A recent global survey found that 42% of people with MS are concerned whether a COVID-19 vaccine would work for them as a result of their MS or MS treatment.
Although there are many vaccine trials taking place around the world, a vaccine for COVID-19 has not been approved and there are many questions that simply don’t have answers yet.6 Will the vaccine contain a live or inactive version of the virus? How long will immunity last? Will it be a one-off vaccination or will we need to regularly retreat like we do with the flu vaccine?
Vaccines work by preparing your immune system to respond to infection. It’s important to know that MS itself doesn’t impact the effectiveness of vaccinations. However, if you’re receiving treatment with a DMT, your body might be less effective at responding to vaccines in the way they should. This is because of the effect that DMTs can have on the immune system.
Having said that, a study reviewing research into the flu vaccination and MS found that the vaccine was effective and that most DMTs didn’t prevent protection against flu infection.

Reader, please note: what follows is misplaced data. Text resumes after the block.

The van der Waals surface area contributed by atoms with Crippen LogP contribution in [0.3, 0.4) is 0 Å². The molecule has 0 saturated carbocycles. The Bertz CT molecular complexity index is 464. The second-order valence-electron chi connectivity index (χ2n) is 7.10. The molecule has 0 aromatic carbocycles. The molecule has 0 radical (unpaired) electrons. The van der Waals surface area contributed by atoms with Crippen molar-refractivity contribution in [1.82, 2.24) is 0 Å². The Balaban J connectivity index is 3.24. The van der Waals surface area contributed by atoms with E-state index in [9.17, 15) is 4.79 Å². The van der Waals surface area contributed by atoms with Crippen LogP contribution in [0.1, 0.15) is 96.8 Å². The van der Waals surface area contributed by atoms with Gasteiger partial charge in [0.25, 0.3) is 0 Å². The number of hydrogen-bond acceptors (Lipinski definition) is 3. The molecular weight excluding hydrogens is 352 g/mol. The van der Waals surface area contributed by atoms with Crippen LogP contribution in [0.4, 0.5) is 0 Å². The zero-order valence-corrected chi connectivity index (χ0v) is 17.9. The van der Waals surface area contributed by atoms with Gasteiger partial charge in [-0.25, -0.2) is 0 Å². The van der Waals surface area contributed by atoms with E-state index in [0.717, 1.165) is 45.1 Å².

If you have MS, whether or not a vaccine is recommended is complicated. While it’s advised that people with MS follow the standard vaccination guidelines, there are exceptions. Whether or not a vaccine is recommended depends on the type of vaccine, your risk of exposure, what treatment you are taking and if you are experiencing an MS relapse. You should always consult with your doctor to see which circumstances are relevant for you.
Please be aware the coronavirus outbreak is an ongoing situation and COVID-19 is very much a new disease that we are continuing to learn more about. We have consulted patient organisations and trusted online resources to ensure we are providing you with the most up-to-date, relevant, expert information in relation to COVID-19 and MS. When performing your own online research, it is important to turn to trusted sources. Some examples include:
However, if you have specific concerns in relation to your own health or that of a loved one, we advise you contact your neurologist or MS nurse.